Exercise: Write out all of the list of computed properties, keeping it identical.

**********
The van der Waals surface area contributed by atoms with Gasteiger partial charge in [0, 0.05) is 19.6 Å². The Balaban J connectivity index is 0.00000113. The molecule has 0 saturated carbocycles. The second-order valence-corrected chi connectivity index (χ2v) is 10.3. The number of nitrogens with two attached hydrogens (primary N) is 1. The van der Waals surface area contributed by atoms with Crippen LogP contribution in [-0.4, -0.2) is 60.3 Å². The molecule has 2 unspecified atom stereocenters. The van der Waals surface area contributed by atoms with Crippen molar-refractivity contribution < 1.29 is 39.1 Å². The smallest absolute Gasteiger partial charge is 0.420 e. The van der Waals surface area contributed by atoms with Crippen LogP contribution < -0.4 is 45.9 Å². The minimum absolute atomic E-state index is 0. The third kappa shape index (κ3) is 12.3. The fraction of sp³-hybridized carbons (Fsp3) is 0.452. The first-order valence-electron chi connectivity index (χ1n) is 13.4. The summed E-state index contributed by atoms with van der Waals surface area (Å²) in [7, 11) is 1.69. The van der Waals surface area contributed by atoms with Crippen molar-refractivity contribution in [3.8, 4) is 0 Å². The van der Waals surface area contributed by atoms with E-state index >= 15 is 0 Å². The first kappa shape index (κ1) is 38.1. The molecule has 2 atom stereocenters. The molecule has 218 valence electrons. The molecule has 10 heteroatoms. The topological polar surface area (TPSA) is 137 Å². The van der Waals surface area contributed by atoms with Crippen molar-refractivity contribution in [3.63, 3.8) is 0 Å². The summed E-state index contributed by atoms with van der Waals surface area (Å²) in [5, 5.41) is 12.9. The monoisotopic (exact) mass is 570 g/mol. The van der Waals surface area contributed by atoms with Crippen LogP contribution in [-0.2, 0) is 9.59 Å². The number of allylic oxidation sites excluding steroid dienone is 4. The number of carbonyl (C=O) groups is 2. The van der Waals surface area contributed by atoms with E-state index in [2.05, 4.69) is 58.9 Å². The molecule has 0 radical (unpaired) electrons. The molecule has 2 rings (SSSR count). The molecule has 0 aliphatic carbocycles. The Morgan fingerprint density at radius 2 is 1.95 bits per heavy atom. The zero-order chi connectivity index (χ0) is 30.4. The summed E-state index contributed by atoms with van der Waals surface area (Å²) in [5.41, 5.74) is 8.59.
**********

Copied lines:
The van der Waals surface area contributed by atoms with Gasteiger partial charge in [0, 0.05) is 19.6 Å². The Balaban J connectivity index is 0.00000113. The molecule has 0 saturated carbocycles. The second-order valence-corrected chi connectivity index (χ2v) is 10.3. The number of nitrogens with two attached hydrogens (primary N) is 1. The van der Waals surface area contributed by atoms with Crippen LogP contribution in [-0.4, -0.2) is 60.3 Å². The molecule has 2 unspecified atom stereocenters. The van der Waals surface area contributed by atoms with Crippen molar-refractivity contribution < 1.29 is 39.1 Å². The smallest absolute Gasteiger partial charge is 0.420 e. The van der Waals surface area contributed by atoms with Crippen LogP contribution < -0.4 is 45.9 Å². The minimum absolute atomic E-state index is 0. The third kappa shape index (κ3) is 12.3. The fraction of sp³-hybridized carbons (Fsp3) is 0.452. The first-order valence-electron chi connectivity index (χ1n) is 13.4. The summed E-state index contributed by atoms with van der Waals surface area (Å²) in [7, 11) is 1.69. The van der Waals surface area contributed by atoms with Crippen molar-refractivity contribution in [3.8, 4) is 0 Å². The van der Waals surface area contributed by atoms with E-state index >= 15 is 0 Å². The first kappa shape index (κ1) is 38.1. The molecule has 2 atom stereocenters. The molecule has 218 valence electrons. The molecule has 10 heteroatoms. The topological polar surface area (TPSA) is 137 Å². The van der Waals surface area contributed by atoms with Crippen molar-refractivity contribution in [3.63, 3.8) is 0 Å². The summed E-state index contributed by atoms with van der Waals surface area (Å²) in [5, 5.41) is 12.9. The monoisotopic (exact) mass is 570 g/mol. The van der Waals surface area contributed by atoms with Crippen LogP contribution in [-0.2, 0) is 9.59 Å². The number of allylic oxidation sites excluding steroid dienone is 4. The number of carbonyl (C=O) groups is 2. The van der Waals surface area contributed by atoms with E-state index in [2.05, 4.69) is 58.9 Å². The molecule has 0 radical (unpaired) electrons. The molecule has 2 rings (SSSR count). The molecule has 0 aliphatic carbocycles. The Morgan fingerprint density at radius 2 is 1.95 bits per heavy atom. The zero-order chi connectivity index (χ0) is 30.4. The summed E-state index contributed by atoms with van der Waals surface area (Å²) in [5.41, 5.74) is 8.59.